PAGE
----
Blue Eagle Mountain, Corduroy Mountain, Currant Mountain, Duckwater Peak, Mount Moriah


By: Campy Camphausen


A special centennial outing by three Sierra Club chapters was organized by Vicky Hoover of the San Francisco Bay chapter. The purpose was to acquaint peak climbers with infrequently visited ranges in Eastern Nevada. The peaks we climbed are located either within the 1990-enacted U.S. Forest Service Nevada wilderness bill areas, or within areas which should be considered in the future for F.S. or Bureau of Land Management wilderness designation, I served as Vicky's assistant leader during this week-long trip.

Besides Vicky Hoover and myself, our Desert Peak Section people Included Fred Johnson, Mary Sue Miller, Gall Hanna, and Pete Yamagata. The S,E Bay and Toiyabe chapters were represented equally among our 17 participants. Serving as our "guide and mentor" was Marjorie Sill of Reno, who worked tirelessly, eventually succeeding, to bring about the 1990 Nevada Wilderness,

Our three climbing destinations were Currant Mtn, the Schell Pks, and Mt Moriah (the Schells, and many other high peaks, are not yet wilderness-protected). All are located around Ely, Nevada, and our various drives passed through the town often enough for us to become familiar with Its restaurants and shopping mall, as well as its two museums and the Ranger district office.

Corduroy Mountain (9600'+), 28 Jun 92

We met in the morning at the roadside cafe and gas stop of Currant. With Vicky and Marjorie leading, we then caravaned to the pleasant White River Campground, where we found the river to be really only a small creek. Some of us decided on an afternoon warm-up hike. We drove up the road to a place marked Saddle Spr on the 15' Currant Mtn quadrangle. From here we hiked along a use trail west to a saddle, and followed a connecting ridge to the north summit of Corduroy Mtn (from a distance its summit ridge appears convoluted, thus its name.) A strong head-wind was encountered along the-3/4-mile ridge to the slightly higher south summit.

Currant Mountain (11,513'), 29 Jun 92

The highpoint of the White Pine Range is Currant Mtn. We hiked up one of the canyons leading to the ridge south of the peak. Although we climbed in a pine forest, loose limestone scree proved difficult and some people turned back. We gained the summit ridge where we viewed the impressively barren and steep-appearing summit. The climb was easy, and many in the group continued the traverse northward below the serrated ridgeline to climb Duckwater Pk.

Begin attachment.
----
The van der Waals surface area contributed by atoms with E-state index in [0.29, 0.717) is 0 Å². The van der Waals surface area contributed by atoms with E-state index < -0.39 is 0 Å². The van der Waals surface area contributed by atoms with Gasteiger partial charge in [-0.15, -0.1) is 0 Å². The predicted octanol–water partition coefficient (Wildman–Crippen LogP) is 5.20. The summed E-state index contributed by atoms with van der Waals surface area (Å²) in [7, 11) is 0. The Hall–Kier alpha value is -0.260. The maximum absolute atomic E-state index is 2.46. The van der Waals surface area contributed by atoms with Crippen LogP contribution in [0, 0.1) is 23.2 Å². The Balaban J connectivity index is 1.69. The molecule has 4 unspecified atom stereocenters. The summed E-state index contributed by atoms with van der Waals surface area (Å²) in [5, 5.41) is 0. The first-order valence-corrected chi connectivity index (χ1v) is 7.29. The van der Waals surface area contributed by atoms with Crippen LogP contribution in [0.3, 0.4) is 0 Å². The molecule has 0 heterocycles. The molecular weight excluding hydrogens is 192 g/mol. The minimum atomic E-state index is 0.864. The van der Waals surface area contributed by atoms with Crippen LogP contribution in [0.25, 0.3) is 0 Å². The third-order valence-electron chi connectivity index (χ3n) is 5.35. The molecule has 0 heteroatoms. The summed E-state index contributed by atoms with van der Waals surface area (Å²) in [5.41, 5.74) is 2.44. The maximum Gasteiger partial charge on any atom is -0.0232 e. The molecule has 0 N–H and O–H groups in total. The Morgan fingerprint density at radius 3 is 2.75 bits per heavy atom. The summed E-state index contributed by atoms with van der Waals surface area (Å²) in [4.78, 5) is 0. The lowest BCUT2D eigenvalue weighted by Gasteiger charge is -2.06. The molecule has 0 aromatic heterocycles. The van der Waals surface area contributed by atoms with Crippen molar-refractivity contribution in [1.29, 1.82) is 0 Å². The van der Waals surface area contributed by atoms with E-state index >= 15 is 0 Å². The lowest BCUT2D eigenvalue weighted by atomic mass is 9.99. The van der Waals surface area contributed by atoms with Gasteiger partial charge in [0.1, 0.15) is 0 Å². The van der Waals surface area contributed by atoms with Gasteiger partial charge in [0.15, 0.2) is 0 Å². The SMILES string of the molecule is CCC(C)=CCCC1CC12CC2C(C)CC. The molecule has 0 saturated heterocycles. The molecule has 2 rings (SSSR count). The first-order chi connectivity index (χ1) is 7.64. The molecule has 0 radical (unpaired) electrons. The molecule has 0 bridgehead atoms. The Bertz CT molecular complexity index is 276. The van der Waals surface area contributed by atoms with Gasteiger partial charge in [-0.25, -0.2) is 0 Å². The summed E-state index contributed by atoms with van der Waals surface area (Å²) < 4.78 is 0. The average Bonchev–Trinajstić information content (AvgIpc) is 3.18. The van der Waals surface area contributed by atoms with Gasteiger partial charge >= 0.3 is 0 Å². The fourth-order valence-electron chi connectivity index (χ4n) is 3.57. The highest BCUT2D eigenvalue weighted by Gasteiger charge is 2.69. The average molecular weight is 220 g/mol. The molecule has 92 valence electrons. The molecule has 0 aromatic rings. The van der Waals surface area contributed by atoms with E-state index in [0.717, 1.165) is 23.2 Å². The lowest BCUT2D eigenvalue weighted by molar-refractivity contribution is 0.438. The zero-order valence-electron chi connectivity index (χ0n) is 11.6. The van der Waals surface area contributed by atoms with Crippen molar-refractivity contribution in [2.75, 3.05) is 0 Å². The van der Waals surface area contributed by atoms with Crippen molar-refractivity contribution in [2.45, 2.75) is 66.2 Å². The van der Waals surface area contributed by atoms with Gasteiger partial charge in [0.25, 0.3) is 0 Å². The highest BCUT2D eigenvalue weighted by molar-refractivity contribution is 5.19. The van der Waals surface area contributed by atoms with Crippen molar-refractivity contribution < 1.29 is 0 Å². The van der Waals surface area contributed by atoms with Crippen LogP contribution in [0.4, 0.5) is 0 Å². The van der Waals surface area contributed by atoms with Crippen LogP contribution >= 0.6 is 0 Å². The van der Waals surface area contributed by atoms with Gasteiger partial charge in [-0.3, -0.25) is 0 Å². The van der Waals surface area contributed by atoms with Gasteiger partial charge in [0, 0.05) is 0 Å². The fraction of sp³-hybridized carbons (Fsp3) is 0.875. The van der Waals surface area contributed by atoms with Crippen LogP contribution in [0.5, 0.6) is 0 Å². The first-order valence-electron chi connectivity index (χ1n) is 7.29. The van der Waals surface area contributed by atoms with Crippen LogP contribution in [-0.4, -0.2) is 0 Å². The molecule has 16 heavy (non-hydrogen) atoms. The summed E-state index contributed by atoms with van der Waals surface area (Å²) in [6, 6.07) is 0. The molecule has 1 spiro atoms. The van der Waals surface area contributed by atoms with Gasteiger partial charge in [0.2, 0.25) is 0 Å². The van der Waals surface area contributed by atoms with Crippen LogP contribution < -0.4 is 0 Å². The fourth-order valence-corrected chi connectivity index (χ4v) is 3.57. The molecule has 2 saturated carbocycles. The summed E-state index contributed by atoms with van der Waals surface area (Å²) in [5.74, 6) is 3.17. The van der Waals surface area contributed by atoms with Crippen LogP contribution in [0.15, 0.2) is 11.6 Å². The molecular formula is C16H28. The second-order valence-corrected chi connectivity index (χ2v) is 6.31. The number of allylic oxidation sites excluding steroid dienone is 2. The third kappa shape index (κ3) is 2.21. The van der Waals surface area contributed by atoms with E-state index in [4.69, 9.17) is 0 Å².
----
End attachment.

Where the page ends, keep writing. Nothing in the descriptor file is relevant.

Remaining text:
Blue Eagle Mtn (9561'), 1 Jul 92

We drove east of Ely to the Timber Creek forest camp in the Schell Creek Range. A few inches of snow fell on our camp during the night and our plan to traverse from the North to the South Schell peaks gave way to climbing a lower, less storm-affected peak. After a day of bumming around and waiting for the rain to let up, we drove back by way of Currant to the BLM administered northern part of the Grant Range. After hiking up beautiful Box Cyn, which circles north and east of Blue Eagle Mtn, we passed over a forested plateau, and later some brush had to be dealt with. We finally reached the open limestone ridge and were soon on the summit. This day proved to be our longest; our descent via a "direct" route actually took hours longer, and we didn't make it to camp until 11 pm.

Mt Moriah (12,067), 4 Jul 92

The choice of a backpack to climb this peak, up Hendrys Crk within the northern unit of the Snake Range, was excellent. We enjoyed a fine 7 mile hike within aspen to a sheepherder's camp along the creek at about 9200'. Our climb followed the pack trail marked on the Mt Moriah 7.5' provisional sheet, to a prominent ridge where we left the trail and hiked upward through a mixture of pines including bristlecone. The summit, once again, was barren limestone. With this peak a splendid week ended, and the climbs gave many of us an insight into the urgency for seeking additional wilderness protection for these Nevada ranges.

Mt Moriah is a quality peak from several points of view, Our recent tri-Chapter eastern Nevada peaks trip used the backpack approach up Hendrys Canyon. This canyon can be a day climb route but it would be one long day (see footnote).

Scenic values are found at close range within the geologically interesting quartzite outcrops bordering the lower canyon which transition to vari-colored limes on the barren summit. Plants and trees are awesome in their occurrence and variety: bristlecone pines appearing at only 7000 feet elevation; wildflower types which blew away our botany-trained participant; and early dates of the inscriptions carved on trail-side aspen by turn-of-the-century Basque sheepherders. We camped near the creek at an old sheepherder camp.

Summit views of the high neighboring peaks encouraged the promise to make future return visits. Wheeler Pk loomed darkly to the south but we chose to eat lunch while facing the sunlit view to the north. We hiked down to the plateau known as The Table and found that its golden color came from a profusion of flowers which were identified as buttercups.

I hope the above will clarify why I believe Mt Moriah would be a worthy DPS list addition. I seldom suggest peak additions but this one definitely meets the criteria. You should know in passing that my opinion calls for deleting one of the unworthy DPS peaks each time a new peak is added.

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